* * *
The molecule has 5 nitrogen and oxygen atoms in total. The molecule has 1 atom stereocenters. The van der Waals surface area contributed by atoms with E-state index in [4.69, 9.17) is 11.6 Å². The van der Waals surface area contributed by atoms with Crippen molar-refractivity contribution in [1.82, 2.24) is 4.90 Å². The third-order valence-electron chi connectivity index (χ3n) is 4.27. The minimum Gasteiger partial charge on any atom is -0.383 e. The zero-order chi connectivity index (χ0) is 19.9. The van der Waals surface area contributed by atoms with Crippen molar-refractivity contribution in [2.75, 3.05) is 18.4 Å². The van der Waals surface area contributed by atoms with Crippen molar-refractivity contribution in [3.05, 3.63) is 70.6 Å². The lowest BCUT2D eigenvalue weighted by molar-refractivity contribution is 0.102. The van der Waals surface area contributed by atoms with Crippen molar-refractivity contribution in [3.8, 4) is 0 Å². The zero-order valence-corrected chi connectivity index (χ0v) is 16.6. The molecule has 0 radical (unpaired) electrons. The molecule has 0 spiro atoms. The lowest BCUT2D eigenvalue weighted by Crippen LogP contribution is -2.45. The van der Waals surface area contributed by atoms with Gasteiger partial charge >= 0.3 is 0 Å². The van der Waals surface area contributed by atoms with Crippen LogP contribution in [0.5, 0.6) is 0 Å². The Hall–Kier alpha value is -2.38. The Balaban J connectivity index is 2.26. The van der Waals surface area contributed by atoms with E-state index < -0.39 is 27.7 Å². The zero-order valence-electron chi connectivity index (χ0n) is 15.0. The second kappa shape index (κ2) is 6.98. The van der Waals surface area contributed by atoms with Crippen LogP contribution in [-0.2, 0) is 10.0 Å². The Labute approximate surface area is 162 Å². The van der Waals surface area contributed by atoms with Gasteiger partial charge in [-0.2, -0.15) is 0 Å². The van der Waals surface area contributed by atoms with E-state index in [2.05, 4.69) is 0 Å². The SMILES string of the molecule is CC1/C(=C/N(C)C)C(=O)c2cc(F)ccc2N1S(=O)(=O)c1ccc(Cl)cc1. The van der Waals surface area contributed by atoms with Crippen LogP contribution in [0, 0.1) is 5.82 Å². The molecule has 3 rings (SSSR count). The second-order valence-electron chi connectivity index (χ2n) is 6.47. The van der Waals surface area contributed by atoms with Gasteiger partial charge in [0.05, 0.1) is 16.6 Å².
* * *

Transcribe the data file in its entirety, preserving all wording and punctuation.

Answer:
The molecule has 5 nitrogen and oxygen atoms in total. The molecule has 1 atom stereocenters. The van der Waals surface area contributed by atoms with E-state index in [4.69, 9.17) is 11.6 Å². The van der Waals surface area contributed by atoms with Crippen molar-refractivity contribution in [1.82, 2.24) is 4.90 Å². The third-order valence-electron chi connectivity index (χ3n) is 4.27. The minimum Gasteiger partial charge on any atom is -0.383 e. The zero-order chi connectivity index (χ0) is 19.9. The van der Waals surface area contributed by atoms with Crippen molar-refractivity contribution in [2.75, 3.05) is 18.4 Å². The van der Waals surface area contributed by atoms with Crippen molar-refractivity contribution in [3.05, 3.63) is 70.6 Å². The lowest BCUT2D eigenvalue weighted by molar-refractivity contribution is 0.102. The van der Waals surface area contributed by atoms with Crippen molar-refractivity contribution in [3.8, 4) is 0 Å². The zero-order valence-corrected chi connectivity index (χ0v) is 16.6. The molecule has 0 radical (unpaired) electrons. The molecule has 0 spiro atoms. The lowest BCUT2D eigenvalue weighted by Crippen LogP contribution is -2.45. The van der Waals surface area contributed by atoms with Gasteiger partial charge >= 0.3 is 0 Å². The van der Waals surface area contributed by atoms with Crippen LogP contribution in [0.5, 0.6) is 0 Å². The Hall–Kier alpha value is -2.38. The Balaban J connectivity index is 2.26. The van der Waals surface area contributed by atoms with E-state index < -0.39 is 27.7 Å². The zero-order valence-electron chi connectivity index (χ0n) is 15.0. The second kappa shape index (κ2) is 6.98. The van der Waals surface area contributed by atoms with Crippen LogP contribution in [-0.2, 0) is 10.0 Å². The Labute approximate surface area is 162 Å². The van der Waals surface area contributed by atoms with Gasteiger partial charge in [-0.2, -0.15) is 0 Å². The van der Waals surface area contributed by atoms with E-state index in [2.05, 4.69) is 0 Å². The SMILES string of the molecule is CC1/C(=C/N(C)C)C(=O)c2cc(F)ccc2N1S(=O)(=O)c1ccc(Cl)cc1. The van der Waals surface area contributed by atoms with Crippen LogP contribution in [0, 0.1) is 5.82 Å². The molecule has 3 rings (SSSR count). The second-order valence-electron chi connectivity index (χ2n) is 6.47. The van der Waals surface area contributed by atoms with Gasteiger partial charge in [0.05, 0.1) is 16.6 Å².